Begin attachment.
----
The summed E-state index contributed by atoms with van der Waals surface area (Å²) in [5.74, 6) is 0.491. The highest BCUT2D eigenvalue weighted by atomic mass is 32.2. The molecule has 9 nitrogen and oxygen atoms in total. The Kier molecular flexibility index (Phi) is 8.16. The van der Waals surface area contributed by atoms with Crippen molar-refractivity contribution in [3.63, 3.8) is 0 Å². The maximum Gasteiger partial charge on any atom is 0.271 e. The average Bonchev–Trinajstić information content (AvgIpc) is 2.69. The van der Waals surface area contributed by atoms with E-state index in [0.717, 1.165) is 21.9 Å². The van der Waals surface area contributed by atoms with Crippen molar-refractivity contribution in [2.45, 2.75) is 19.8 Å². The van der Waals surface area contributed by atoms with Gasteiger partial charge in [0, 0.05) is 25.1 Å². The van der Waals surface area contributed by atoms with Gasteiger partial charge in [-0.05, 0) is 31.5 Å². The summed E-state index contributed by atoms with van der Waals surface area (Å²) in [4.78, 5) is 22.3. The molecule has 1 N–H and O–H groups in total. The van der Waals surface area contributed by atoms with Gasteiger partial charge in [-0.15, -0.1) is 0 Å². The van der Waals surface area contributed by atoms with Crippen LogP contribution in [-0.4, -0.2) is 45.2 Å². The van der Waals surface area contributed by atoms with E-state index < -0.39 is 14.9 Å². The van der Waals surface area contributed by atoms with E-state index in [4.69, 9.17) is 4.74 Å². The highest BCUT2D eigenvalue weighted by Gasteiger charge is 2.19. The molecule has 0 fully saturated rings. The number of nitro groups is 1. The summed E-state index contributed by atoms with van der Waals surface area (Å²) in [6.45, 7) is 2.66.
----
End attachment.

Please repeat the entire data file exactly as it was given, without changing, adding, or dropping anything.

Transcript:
The summed E-state index contributed by atoms with van der Waals surface area (Å²) in [5.74, 6) is 0.491. The highest BCUT2D eigenvalue weighted by atomic mass is 32.2. The molecule has 9 nitrogen and oxygen atoms in total. The Kier molecular flexibility index (Phi) is 8.16. The van der Waals surface area contributed by atoms with Crippen molar-refractivity contribution in [3.63, 3.8) is 0 Å². The maximum Gasteiger partial charge on any atom is 0.271 e. The average Bonchev–Trinajstić information content (AvgIpc) is 2.69. The van der Waals surface area contributed by atoms with E-state index in [0.717, 1.165) is 21.9 Å². The van der Waals surface area contributed by atoms with Crippen molar-refractivity contribution in [2.45, 2.75) is 19.8 Å². The van der Waals surface area contributed by atoms with Gasteiger partial charge in [0, 0.05) is 25.1 Å². The van der Waals surface area contributed by atoms with Gasteiger partial charge in [-0.05, 0) is 31.5 Å². The summed E-state index contributed by atoms with van der Waals surface area (Å²) in [4.78, 5) is 22.3. The molecule has 1 N–H and O–H groups in total. The van der Waals surface area contributed by atoms with Gasteiger partial charge in [-0.15, -0.1) is 0 Å². The van der Waals surface area contributed by atoms with Crippen LogP contribution in [-0.4, -0.2) is 45.2 Å². The van der Waals surface area contributed by atoms with E-state index < -0.39 is 14.9 Å². The van der Waals surface area contributed by atoms with E-state index in [4.69, 9.17) is 4.74 Å². The highest BCUT2D eigenvalue weighted by Gasteiger charge is 2.19. The molecule has 0 fully saturated rings. The number of nitro groups is 1. The summed E-state index contributed by atoms with van der Waals surface area (Å²) in [6.45, 7) is 2.66.